Weekend Roundup: BART is Back, Emeryville Ped/Bike Bridge…

...and Caltrain gets the New York treatment

BART's new map, according to the web page.
BART's new map, according to the web page.

Here are a few Streetsblog news bites to start your weekend.

BART is back, starting Monday:

Starting next week, BART will return to basically pre-pandemic levels. That represents a 76 percent increase in service hours from this month. From a BART release:

BART is returning to near pre-pandemic service levels on Monday, August 2, 2021 with a highlight being the return of our midnight closing time Monday-Saturday.

The new schedule is very similar to the one before the pandemic, but with some targeted service expansions but also some areas that will not return to pre-pandemic levels such as the extra commuter trains on the Antioch-SFO (Yellow) line during peak hours. Sunday service will continue to run at 30-minute frequencies and a 9 p.m. closure to accommodate BART’s critical cable replacement project and other infrastructure rebuilding work.

There’s also been a slight modification to the service map, notable to the SFO connection (see map in lead image). While perhaps a little misleading, since trains reverse out of Millbrae to follow the wye into SFO, the new map and service plan should be less confusing to those heading to and from the airport.

Streetsblog readers will recall that since the pandemic started in 2020, BART has operated on a limited schedule with the last trains leaving at 9 p.m.

South Bayfront Bike-Ped Bridge in Emeryville nears completion.

Photo: Streetsblog/Rudick
Photo: Streetsblog/Rudick

It’s okay. No, really, it’s okay to spend $21.4 million on infrastructure just for cyclists and pedestrians–especially since they don’t contribute to traffic and global warming. That’s why it’s nice to see one of these rare projects nearing completion. The South Bayfront Bridge, across the tracks in Emeryville, will connect Ohlone Way and the Bay Street area with Horton Street. The anticipated opening date of the bike-and-ped only bridge is mid to late 2021.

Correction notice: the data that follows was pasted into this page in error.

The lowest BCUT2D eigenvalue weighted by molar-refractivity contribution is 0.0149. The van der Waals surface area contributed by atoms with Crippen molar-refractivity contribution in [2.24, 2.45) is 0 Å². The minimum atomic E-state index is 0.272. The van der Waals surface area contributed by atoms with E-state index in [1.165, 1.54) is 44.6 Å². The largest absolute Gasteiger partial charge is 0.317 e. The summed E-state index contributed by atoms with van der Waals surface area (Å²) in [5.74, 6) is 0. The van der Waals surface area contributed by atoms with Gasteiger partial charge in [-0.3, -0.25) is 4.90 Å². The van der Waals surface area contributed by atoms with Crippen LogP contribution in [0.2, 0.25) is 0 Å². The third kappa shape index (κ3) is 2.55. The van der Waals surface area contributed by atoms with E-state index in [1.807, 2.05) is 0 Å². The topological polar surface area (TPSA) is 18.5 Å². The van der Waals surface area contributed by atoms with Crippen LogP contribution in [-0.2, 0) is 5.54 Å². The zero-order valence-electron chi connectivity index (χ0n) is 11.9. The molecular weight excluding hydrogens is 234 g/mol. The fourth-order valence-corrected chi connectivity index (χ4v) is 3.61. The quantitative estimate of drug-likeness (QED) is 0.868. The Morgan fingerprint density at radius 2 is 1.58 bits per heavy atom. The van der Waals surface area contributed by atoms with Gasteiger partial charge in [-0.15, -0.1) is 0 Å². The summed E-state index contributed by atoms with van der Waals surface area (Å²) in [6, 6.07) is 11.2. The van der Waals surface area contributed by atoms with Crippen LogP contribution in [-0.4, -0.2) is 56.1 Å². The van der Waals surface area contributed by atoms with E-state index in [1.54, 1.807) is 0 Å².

For years now, cyclists and pedestrians have waited for this connection over the train yard to get from most of Emeryville to the Bayfront mall and the water. The connection is supposed to open this fall, and from the looks of things, construction is on track, with workers plumbing irrigation for landscaping and putting in other finishing touches.

Streetsblog can only dream of a day when bike and pedestrian infrastructure is done first–and motorists can be classified as “alternative transportation” and wait a decade or more for a safe way to get from A to B.

Streetsblog last checked in on this project in October of 2020, when crews delivered the red archway to support the bridge.

Caltrain gets the deep freeze and the summer heat

Photo: Caltrain
Photo: Caltrain

Sometimes a train can’t catch a break.

As part of acceptance testing, railroads put trains through the paces–speed tests, endurance tests, door tests, safety tests, etc. But who knew trains also have to get stuck in a giant fridge and a giant oven?

Testing of the electric train continues in Elmira, N.Y. at a special climate chamber room. A car will undergo different climate conditions from lower winter to higher summer extreme temperatures and humidity. The tests will also take into consideration different passenger levels to ensure the ride is comfortable for both passengers and operators in different climatic conditions.

Sounds like if trains could talk this one would be cussing. But if the train’s interior remains comfy in a simulated New York summer and winter, they ought to do just fine in the Bay Area. Shame the windows don’t open.


BART Strike Likely To Overwhelm Other Transit Agencies

Click to enlarge: A map of Muni lines that displaced BART commuters can consider taking during a strike. Photo courtesy SFMTA. A BART strike will leave hundreds of thousands of riders in search of an alternate commute on Monday. Since most of the region’s largest transit agencies are already operating near capacity during peak hours, […]
Image: Wikimedia Commons

Could FAA Rule Change Offer Hope to Fix SFO Transit Mess?

Hop on the Piccadilly Line in Central London and in 50 minutes you can debark at any of the terminals at Heathrow Airport, without changing trains. Get on BART in downtown San Francisco, and one can go directly to the perimeter of the International Terminal. Getting further into the airport requires a transfer to SFO's "Airtrain." That's similar to the way things work at Oakland, New York, or many other American airports, where transfers between urban rail systems and people movers" are typical.